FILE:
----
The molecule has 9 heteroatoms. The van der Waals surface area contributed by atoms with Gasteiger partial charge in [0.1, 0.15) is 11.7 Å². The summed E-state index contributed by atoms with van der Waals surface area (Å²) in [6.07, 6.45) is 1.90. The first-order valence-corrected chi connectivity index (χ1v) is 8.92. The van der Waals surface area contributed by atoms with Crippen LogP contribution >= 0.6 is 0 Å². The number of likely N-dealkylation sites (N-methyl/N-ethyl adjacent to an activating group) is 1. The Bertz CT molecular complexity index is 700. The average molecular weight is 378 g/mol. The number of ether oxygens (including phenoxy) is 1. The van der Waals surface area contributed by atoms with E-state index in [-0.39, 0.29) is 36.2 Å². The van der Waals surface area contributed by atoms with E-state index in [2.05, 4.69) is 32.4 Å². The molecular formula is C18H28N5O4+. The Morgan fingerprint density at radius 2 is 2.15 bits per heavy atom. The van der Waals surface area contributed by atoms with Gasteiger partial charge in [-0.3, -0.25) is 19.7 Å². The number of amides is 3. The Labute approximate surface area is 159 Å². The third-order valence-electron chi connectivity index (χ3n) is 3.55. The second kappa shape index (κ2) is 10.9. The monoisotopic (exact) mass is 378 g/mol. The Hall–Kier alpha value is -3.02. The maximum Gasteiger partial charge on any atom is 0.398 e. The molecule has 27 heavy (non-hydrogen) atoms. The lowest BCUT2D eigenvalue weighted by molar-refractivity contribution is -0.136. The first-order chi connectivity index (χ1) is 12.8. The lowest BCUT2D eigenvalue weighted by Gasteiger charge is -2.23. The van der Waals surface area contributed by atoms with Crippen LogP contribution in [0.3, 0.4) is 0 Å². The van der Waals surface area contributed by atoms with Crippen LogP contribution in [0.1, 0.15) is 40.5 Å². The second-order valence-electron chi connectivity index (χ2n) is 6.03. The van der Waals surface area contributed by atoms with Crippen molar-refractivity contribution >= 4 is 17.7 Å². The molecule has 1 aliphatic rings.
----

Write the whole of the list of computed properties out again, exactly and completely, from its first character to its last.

The molecule has 9 heteroatoms. The van der Waals surface area contributed by atoms with Gasteiger partial charge in [0.1, 0.15) is 11.7 Å². The summed E-state index contributed by atoms with van der Waals surface area (Å²) in [6.07, 6.45) is 1.90. The first-order valence-corrected chi connectivity index (χ1v) is 8.92. The van der Waals surface area contributed by atoms with Crippen LogP contribution >= 0.6 is 0 Å². The number of likely N-dealkylation sites (N-methyl/N-ethyl adjacent to an activating group) is 1. The Bertz CT molecular complexity index is 700. The average molecular weight is 378 g/mol. The number of ether oxygens (including phenoxy) is 1. The van der Waals surface area contributed by atoms with E-state index in [-0.39, 0.29) is 36.2 Å². The van der Waals surface area contributed by atoms with E-state index in [2.05, 4.69) is 32.4 Å². The molecular formula is C18H28N5O4+. The Morgan fingerprint density at radius 2 is 2.15 bits per heavy atom. The van der Waals surface area contributed by atoms with Gasteiger partial charge in [-0.3, -0.25) is 19.7 Å². The number of amides is 3. The Labute approximate surface area is 159 Å². The third-order valence-electron chi connectivity index (χ3n) is 3.55. The second kappa shape index (κ2) is 10.9. The monoisotopic (exact) mass is 378 g/mol. The Hall–Kier alpha value is -3.02. The maximum Gasteiger partial charge on any atom is 0.398 e. The molecule has 27 heavy (non-hydrogen) atoms. The lowest BCUT2D eigenvalue weighted by molar-refractivity contribution is -0.136. The first-order chi connectivity index (χ1) is 12.8. The lowest BCUT2D eigenvalue weighted by Gasteiger charge is -2.23. The van der Waals surface area contributed by atoms with Crippen LogP contribution in [0.3, 0.4) is 0 Å². The van der Waals surface area contributed by atoms with Crippen LogP contribution in [0.1, 0.15) is 40.5 Å². The second-order valence-electron chi connectivity index (χ2n) is 6.03. The van der Waals surface area contributed by atoms with Crippen molar-refractivity contribution >= 4 is 17.7 Å². The molecule has 1 aliphatic rings.